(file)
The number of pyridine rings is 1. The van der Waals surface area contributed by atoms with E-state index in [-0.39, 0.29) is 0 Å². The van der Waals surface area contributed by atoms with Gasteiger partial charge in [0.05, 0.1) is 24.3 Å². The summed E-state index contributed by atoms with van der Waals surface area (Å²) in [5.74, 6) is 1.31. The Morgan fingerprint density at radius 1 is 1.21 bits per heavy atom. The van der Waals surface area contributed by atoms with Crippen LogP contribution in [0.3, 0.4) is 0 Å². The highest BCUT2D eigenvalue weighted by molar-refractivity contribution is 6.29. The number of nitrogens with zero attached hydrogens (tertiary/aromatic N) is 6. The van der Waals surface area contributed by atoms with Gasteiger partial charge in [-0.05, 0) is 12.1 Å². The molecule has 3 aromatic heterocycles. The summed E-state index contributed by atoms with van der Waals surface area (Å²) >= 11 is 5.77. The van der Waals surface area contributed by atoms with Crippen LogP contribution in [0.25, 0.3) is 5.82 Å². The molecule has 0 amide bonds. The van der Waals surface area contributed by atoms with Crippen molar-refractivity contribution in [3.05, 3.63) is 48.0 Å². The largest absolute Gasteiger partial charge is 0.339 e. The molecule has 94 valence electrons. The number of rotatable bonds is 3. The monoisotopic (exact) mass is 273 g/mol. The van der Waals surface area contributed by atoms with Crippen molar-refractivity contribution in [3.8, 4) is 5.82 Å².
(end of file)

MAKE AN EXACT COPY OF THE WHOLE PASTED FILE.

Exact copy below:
The number of pyridine rings is 1. The van der Waals surface area contributed by atoms with E-state index in [-0.39, 0.29) is 0 Å². The van der Waals surface area contributed by atoms with Gasteiger partial charge in [0.05, 0.1) is 24.3 Å². The summed E-state index contributed by atoms with van der Waals surface area (Å²) in [5.74, 6) is 1.31. The Morgan fingerprint density at radius 1 is 1.21 bits per heavy atom. The van der Waals surface area contributed by atoms with Crippen LogP contribution in [0.3, 0.4) is 0 Å². The highest BCUT2D eigenvalue weighted by molar-refractivity contribution is 6.29. The number of nitrogens with zero attached hydrogens (tertiary/aromatic N) is 6. The van der Waals surface area contributed by atoms with Gasteiger partial charge in [-0.05, 0) is 12.1 Å². The molecule has 3 aromatic heterocycles. The summed E-state index contributed by atoms with van der Waals surface area (Å²) >= 11 is 5.77. The van der Waals surface area contributed by atoms with Crippen LogP contribution in [0.25, 0.3) is 5.82 Å². The molecule has 0 amide bonds. The van der Waals surface area contributed by atoms with Crippen molar-refractivity contribution in [3.05, 3.63) is 48.0 Å². The largest absolute Gasteiger partial charge is 0.339 e. The molecule has 94 valence electrons. The number of rotatable bonds is 3. The monoisotopic (exact) mass is 273 g/mol. The van der Waals surface area contributed by atoms with Crippen molar-refractivity contribution in [3.8, 4) is 5.82 Å².